Let's be fair -- every state is beautiful in its own way, but there's only one that has beauty in all forms: Arizona.

The Grand Canyon State is the sixth largest state in the union at 113,990 square miles and features just about everything you could ask for except an ocean coast -- although there are plenty of freshwater coastlines in the state. In fact, one lake alone has a coastline longer than the entire Pacific Coast of the United States.

But there's so, so, so much more to see and do in all parts of the state and for folks of all walks of life, especially those who enjoy getting outside.

No matter what your preferred travel destination or what you like to do, Arizona should be at the top of anyone's list of places to go, especially if you love the great outdoors.

The state runs 400 miles north to south and 310 from east to west and there's natural beauty all around...



State Flag

Even the state's flag is beautiful! The top half of the flag is comprised of alternating reds and yellows that form 13 stripes to represent the 13 original states. The colors red and yellow are the same as those of the flag of Spain and represent the Conquistadors led by Francisco Vasquez de Coronado, the first Europeans to see the Grand Canyon. Coronado is famous for his unsuccessful search for the Seven Cities of Cibola in 1540.

The stripes also symbolize the state's spectacular sunsets.

The bottom is blue, the same blue as the U.S. Flag, and is one of the state's official colors along with "old gold". It also represents the waters of the Colorado River. A copper star in the center represents the state's history in copper mining.


Petrified Forest

Petrified Forest

Petrified Forest National Park includes much of the state's Painted Desert, which is a region of badlands in the northeastern part of the state. The Petrified Forest is full of large deposits of petrified wood -- wood that has fossilized and literally turned to stone.

The 170-square-mile park is hugely popular with hikers (as is much of the rest of the state!).


The Painted Desert

The colors of the painted desert change throughout the day.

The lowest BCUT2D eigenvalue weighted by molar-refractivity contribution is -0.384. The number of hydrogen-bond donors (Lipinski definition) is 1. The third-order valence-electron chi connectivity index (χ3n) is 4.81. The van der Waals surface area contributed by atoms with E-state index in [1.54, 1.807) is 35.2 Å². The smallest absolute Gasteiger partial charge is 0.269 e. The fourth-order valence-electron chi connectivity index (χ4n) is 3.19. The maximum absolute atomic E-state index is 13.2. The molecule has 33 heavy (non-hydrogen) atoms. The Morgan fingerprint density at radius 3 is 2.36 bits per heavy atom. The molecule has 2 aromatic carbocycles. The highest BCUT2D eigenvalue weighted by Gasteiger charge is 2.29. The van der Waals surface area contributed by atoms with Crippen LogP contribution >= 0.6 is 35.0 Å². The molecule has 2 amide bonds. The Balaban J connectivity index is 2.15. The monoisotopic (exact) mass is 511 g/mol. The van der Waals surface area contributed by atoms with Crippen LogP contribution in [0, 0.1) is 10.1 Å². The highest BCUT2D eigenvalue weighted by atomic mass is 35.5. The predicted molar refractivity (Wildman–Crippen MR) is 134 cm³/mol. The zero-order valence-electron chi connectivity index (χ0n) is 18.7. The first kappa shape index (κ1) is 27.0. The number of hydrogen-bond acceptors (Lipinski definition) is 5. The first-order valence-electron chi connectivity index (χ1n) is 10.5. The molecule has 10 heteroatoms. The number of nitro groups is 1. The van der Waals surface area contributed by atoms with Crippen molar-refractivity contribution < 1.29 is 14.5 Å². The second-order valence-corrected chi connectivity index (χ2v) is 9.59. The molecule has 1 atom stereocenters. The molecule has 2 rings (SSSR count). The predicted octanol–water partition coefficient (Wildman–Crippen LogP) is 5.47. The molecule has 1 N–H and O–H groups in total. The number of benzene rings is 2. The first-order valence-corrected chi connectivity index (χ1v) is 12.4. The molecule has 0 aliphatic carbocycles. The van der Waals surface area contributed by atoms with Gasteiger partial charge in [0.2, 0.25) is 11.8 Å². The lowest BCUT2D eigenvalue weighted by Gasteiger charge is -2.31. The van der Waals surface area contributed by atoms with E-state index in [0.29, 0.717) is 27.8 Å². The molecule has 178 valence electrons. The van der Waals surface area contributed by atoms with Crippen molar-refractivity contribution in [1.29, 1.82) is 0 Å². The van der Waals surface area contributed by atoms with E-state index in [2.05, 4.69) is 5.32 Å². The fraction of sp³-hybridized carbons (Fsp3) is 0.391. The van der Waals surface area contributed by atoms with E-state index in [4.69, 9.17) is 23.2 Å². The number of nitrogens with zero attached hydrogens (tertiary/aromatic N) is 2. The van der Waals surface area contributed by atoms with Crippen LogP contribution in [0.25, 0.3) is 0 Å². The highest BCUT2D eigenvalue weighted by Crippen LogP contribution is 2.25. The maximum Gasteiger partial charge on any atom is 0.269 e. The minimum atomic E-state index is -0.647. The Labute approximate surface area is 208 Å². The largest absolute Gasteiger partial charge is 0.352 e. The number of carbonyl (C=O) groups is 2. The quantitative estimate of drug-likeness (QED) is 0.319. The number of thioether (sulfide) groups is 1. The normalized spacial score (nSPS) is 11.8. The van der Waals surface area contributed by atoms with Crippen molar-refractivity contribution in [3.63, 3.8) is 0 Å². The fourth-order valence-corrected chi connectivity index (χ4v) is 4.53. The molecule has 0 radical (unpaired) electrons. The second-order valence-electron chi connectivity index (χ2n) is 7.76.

Petrified Wood

A large petrified tree - but don't take any of the petrified wood from the park, it's illegal.


There's More Water Than You Think

Just to the east of Phoenix lies a series of lakes on the Salt River in the Superstition Mountains, so living in the Phoenix area still gives you plenty of places for some outdoor water recreation less than an hour drive away.

Theodore Roosevelt Lake is the biggest, but the smaller gems like Apache Lake, Canyon Lake and Saguaro Lake are favorite recreational destinations as well. There's nothing quite like heading up the Salt River a little bit in the spring and standing in one of the chilly and refreshing ice melt washes coming from the mountains.

The Salt River flows through these lakes and there's nothing like taking a relaxing three hour tube ride down it in the late spring.


Salt River


Apache Lake


Apache Lake© User: Bernard Gagnon - Wikimedia Commons (License: GNU Free Documentation License)


The Colorado River

The Colorado River makes up the state's western border and is perhaps the state's most visited water feature for all sorts of recreation. From Lake Powell, which was created by the Glen Canyon Dam in the north, the river winds its way through the state's most obvious attraction -- The Grand Canyon.

Coming out of the Canyon, the Colorado flows west into Lake Mead, created by the Hoover Dam on the Arizona - Nevada border. It flows south from there, forming the state's western border with Nevada and then California. The river continues its flow south through Mexico and empties into the Gulf of California.



© User: Shannon1 - Wikimedia Commons (License: GNU Free Documentation License)


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